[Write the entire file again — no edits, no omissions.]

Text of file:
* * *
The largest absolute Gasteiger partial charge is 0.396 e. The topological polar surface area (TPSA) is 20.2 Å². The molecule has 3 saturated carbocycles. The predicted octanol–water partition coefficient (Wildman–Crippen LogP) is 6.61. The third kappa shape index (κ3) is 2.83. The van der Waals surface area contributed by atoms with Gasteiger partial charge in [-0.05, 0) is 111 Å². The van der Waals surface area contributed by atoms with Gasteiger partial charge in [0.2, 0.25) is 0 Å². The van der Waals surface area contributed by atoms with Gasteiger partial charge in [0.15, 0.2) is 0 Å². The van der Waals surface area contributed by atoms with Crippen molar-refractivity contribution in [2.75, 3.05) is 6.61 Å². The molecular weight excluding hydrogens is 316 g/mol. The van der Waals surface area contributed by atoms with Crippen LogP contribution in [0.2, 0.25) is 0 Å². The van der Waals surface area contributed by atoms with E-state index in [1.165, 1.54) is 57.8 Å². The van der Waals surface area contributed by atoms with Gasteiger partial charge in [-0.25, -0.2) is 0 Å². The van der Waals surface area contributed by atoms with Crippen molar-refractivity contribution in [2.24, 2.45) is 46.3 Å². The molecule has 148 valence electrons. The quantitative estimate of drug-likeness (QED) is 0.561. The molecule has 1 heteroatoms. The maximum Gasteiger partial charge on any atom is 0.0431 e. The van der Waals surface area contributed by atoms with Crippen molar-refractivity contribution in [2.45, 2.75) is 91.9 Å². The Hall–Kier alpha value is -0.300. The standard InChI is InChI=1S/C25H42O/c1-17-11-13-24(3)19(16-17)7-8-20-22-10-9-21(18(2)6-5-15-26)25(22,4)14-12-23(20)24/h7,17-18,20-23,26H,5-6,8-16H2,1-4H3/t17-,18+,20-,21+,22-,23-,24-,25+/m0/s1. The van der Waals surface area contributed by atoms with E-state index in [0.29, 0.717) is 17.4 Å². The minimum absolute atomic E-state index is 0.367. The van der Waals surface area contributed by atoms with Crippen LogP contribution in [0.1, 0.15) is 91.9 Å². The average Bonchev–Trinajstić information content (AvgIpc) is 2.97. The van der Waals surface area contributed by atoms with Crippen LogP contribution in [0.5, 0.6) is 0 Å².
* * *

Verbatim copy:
The largest absolute Gasteiger partial charge is 0.396 e. The topological polar surface area (TPSA) is 20.2 Å². The molecule has 3 saturated carbocycles. The predicted octanol–water partition coefficient (Wildman–Crippen LogP) is 6.61. The third kappa shape index (κ3) is 2.83. The van der Waals surface area contributed by atoms with Gasteiger partial charge in [-0.05, 0) is 111 Å². The van der Waals surface area contributed by atoms with Gasteiger partial charge in [0.2, 0.25) is 0 Å². The van der Waals surface area contributed by atoms with Gasteiger partial charge in [0.15, 0.2) is 0 Å². The van der Waals surface area contributed by atoms with Crippen molar-refractivity contribution in [2.75, 3.05) is 6.61 Å². The molecular weight excluding hydrogens is 316 g/mol. The van der Waals surface area contributed by atoms with Crippen LogP contribution in [0.2, 0.25) is 0 Å². The van der Waals surface area contributed by atoms with E-state index in [1.165, 1.54) is 57.8 Å². The van der Waals surface area contributed by atoms with Gasteiger partial charge in [-0.25, -0.2) is 0 Å². The van der Waals surface area contributed by atoms with Crippen molar-refractivity contribution in [2.24, 2.45) is 46.3 Å². The molecule has 148 valence electrons. The quantitative estimate of drug-likeness (QED) is 0.561. The molecule has 1 heteroatoms. The maximum Gasteiger partial charge on any atom is 0.0431 e. The van der Waals surface area contributed by atoms with Crippen molar-refractivity contribution in [2.45, 2.75) is 91.9 Å². The Hall–Kier alpha value is -0.300. The standard InChI is InChI=1S/C25H42O/c1-17-11-13-24(3)19(16-17)7-8-20-22-10-9-21(18(2)6-5-15-26)25(22,4)14-12-23(20)24/h7,17-18,20-23,26H,5-6,8-16H2,1-4H3/t17-,18+,20-,21+,22-,23-,24-,25+/m0/s1. The van der Waals surface area contributed by atoms with E-state index in [0.29, 0.717) is 17.4 Å². The minimum absolute atomic E-state index is 0.367. The van der Waals surface area contributed by atoms with Crippen LogP contribution in [0.1, 0.15) is 91.9 Å². The average Bonchev–Trinajstić information content (AvgIpc) is 2.97. The van der Waals surface area contributed by atoms with Crippen LogP contribution in [0.5, 0.6) is 0 Å².